The Washington Redskins announced Saturday that they will retire the jersey of late player Bobby Mitchell, the organization’s first Black player.
“There is no one more deserving of these honors than the late Bobby Mitchell. Bobby was one of the most influential players not only in our team’s history but in the National Football League,” Washington Redskins Owner Dan Snyder said in a Saturday statement.
“He excelled on the field, in the front office and most importantly in his community where he had a tremendous impact on the lives of so many through his charitable efforts. He was one of the greatest men I have ever known,” Snyder continued.
The team will also rename the lower level of its stadium, FedEx Field, in honor of Mitchell.
Former Redskins player Brig Owens called Mitchell “our Jackie Robinson” in the Saturday statement.
“He had to handle the pressure of being the first African American football player to integrate the Washington Redskins. He, like Jackie, was a military officer headquartered in the DC area when he received notice of his trade,” Owens said. “In the face of great adversity, he served as a role model for the Washington, D.C. community, The Redskins, its fan base and the NFL.”
Mitchell’s number, 49, is only the second number to be retired by the team in its history.
The news comes just one day after a monument depicting George Preston Marshall, founder of the Washington Redskins, was removed from RFK Stadium in Washington, D.C.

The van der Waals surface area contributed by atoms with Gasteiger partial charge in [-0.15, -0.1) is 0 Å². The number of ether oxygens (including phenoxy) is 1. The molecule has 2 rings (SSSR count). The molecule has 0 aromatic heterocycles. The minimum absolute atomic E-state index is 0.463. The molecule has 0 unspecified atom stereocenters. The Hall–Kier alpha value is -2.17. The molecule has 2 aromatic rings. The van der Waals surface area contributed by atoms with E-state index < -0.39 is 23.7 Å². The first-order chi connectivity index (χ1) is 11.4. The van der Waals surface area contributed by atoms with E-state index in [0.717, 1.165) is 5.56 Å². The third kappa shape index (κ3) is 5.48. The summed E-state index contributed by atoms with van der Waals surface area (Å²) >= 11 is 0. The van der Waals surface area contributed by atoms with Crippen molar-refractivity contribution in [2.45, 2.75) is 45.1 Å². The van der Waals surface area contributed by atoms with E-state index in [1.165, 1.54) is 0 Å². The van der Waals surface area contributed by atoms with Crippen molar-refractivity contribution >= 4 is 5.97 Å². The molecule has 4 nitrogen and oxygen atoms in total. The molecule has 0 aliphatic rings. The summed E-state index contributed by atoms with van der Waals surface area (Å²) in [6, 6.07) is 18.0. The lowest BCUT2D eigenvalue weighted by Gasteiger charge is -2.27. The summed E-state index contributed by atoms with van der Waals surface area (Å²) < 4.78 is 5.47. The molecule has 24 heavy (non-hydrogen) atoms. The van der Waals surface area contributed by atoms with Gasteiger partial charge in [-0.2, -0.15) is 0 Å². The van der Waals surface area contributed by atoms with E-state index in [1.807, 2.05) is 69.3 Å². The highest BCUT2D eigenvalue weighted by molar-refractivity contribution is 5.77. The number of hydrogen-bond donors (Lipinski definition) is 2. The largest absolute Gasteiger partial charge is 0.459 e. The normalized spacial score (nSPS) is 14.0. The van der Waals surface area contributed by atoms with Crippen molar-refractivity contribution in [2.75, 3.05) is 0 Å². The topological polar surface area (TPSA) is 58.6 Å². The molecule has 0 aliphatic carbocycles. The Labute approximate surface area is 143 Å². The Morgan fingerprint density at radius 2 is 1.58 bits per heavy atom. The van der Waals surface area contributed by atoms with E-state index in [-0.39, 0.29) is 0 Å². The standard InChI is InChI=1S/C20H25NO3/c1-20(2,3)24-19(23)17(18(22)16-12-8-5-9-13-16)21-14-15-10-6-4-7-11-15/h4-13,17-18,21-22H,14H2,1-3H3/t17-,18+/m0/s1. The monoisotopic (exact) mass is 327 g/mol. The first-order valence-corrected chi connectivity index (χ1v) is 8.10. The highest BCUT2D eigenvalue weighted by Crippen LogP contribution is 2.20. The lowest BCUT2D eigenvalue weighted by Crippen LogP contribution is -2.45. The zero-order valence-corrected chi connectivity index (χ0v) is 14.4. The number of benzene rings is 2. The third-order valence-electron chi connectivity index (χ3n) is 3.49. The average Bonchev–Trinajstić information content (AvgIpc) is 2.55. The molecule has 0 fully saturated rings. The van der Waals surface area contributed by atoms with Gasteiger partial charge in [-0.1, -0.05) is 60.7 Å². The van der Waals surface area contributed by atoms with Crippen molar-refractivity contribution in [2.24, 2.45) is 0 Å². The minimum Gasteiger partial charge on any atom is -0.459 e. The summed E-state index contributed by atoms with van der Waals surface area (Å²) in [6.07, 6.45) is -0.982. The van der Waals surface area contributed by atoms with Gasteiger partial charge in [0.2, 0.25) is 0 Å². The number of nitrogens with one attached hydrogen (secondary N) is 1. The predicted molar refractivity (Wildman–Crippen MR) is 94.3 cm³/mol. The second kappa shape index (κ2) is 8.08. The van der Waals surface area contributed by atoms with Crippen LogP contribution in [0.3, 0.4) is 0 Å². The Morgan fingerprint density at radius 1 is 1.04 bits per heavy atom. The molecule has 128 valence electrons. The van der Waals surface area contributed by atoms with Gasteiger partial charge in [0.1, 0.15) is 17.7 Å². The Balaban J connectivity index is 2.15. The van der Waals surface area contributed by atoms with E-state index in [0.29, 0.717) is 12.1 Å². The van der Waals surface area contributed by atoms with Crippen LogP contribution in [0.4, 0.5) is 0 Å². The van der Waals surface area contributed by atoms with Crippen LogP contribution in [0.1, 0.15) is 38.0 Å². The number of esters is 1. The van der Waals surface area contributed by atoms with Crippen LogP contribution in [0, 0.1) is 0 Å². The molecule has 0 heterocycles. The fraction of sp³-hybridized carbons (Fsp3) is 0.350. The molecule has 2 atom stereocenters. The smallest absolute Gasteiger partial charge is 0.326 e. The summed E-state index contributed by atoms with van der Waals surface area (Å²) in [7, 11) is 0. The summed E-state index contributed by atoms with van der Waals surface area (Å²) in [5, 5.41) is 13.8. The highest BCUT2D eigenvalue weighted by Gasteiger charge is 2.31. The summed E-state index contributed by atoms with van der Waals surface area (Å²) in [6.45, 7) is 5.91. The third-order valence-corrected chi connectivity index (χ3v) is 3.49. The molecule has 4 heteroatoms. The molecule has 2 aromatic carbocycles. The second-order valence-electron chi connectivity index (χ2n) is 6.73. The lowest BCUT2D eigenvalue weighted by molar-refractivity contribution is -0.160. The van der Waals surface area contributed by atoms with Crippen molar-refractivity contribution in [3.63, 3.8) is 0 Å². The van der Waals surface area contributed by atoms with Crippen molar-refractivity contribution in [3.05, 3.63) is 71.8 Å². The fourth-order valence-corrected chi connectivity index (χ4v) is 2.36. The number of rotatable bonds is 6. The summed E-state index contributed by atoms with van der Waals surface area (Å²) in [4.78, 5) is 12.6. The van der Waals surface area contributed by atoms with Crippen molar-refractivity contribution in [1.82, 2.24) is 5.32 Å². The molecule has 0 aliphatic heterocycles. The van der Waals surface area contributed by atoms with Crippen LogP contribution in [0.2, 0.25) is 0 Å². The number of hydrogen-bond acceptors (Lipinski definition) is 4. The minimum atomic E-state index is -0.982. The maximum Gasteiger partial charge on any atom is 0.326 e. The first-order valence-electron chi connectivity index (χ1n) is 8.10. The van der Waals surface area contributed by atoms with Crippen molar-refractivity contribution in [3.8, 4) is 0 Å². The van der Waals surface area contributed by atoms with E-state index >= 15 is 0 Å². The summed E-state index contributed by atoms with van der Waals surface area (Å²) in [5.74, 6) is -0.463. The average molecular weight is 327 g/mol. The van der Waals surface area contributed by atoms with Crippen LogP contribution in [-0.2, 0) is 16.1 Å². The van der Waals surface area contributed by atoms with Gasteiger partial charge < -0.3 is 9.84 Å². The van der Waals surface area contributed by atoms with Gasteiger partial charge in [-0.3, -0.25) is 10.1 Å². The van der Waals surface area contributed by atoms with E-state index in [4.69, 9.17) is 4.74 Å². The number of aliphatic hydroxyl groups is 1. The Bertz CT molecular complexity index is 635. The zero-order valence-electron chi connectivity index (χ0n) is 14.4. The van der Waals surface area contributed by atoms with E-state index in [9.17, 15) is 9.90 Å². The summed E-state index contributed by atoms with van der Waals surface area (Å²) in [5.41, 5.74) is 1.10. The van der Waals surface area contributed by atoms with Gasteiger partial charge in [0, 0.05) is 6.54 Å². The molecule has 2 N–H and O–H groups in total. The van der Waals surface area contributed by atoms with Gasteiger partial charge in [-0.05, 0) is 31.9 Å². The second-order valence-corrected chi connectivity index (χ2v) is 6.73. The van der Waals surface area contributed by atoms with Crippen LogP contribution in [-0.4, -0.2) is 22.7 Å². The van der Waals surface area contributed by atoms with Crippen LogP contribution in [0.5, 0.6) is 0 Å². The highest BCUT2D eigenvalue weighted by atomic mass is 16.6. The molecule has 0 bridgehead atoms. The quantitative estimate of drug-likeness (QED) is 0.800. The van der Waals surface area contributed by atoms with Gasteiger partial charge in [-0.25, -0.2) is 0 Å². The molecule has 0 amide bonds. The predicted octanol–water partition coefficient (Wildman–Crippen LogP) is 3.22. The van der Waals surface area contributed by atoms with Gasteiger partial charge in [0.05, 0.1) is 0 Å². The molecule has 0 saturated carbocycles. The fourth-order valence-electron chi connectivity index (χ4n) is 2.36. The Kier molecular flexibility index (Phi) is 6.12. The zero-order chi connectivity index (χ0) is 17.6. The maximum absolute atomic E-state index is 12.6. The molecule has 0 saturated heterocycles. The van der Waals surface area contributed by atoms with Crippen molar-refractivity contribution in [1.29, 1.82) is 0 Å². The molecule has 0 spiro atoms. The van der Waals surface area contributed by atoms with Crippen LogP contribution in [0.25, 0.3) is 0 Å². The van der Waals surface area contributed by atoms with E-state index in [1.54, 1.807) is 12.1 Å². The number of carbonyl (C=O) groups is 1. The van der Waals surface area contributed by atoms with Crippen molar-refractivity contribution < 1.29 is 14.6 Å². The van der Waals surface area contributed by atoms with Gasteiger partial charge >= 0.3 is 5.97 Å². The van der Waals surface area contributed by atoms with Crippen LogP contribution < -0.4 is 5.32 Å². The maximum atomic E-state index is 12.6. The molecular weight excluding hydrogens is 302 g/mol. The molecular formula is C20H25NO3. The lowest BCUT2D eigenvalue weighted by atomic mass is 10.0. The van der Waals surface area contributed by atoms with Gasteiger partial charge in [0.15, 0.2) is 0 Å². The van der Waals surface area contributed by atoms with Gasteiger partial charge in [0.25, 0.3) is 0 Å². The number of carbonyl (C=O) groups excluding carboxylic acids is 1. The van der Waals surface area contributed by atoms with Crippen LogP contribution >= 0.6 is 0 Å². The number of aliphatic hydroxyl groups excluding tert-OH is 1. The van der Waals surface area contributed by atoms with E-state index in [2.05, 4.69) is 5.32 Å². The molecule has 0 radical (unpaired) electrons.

Marshall refused to sign African American players until federal officials forced his hand in the 1960s.
The lower level of FedEx Field was previously named for Marshall.
The words “change the name” were also spray-painted onto the monument outside of the stadium where the team formerly played Friday. The team has faced widespread backlash over its name for its racist connotations for decades.
The news also comes as protesters across the country demonstrating in the wake of the police killing of George Floyd have torn down and defaced monuments dedicated to Confederate leaders, Christopher Columbus and more.
Mitchell’s family, including his wife, daughter and son, lauded the move in the Saturday statement.
“This honor would have meant the world to him. He would have been thrilled, appreciative and humbled. He felt that the retiring of a jersey is the ultimate recognition of an athlete. My father was a great family man who would have embraced this well-deserved recognition of his many accomplishments,” said Terri Mitchell, Mitchell’s daughter.
Mitchell also served as an assistant general manager with the team until he retired in 2002, according to ESPN.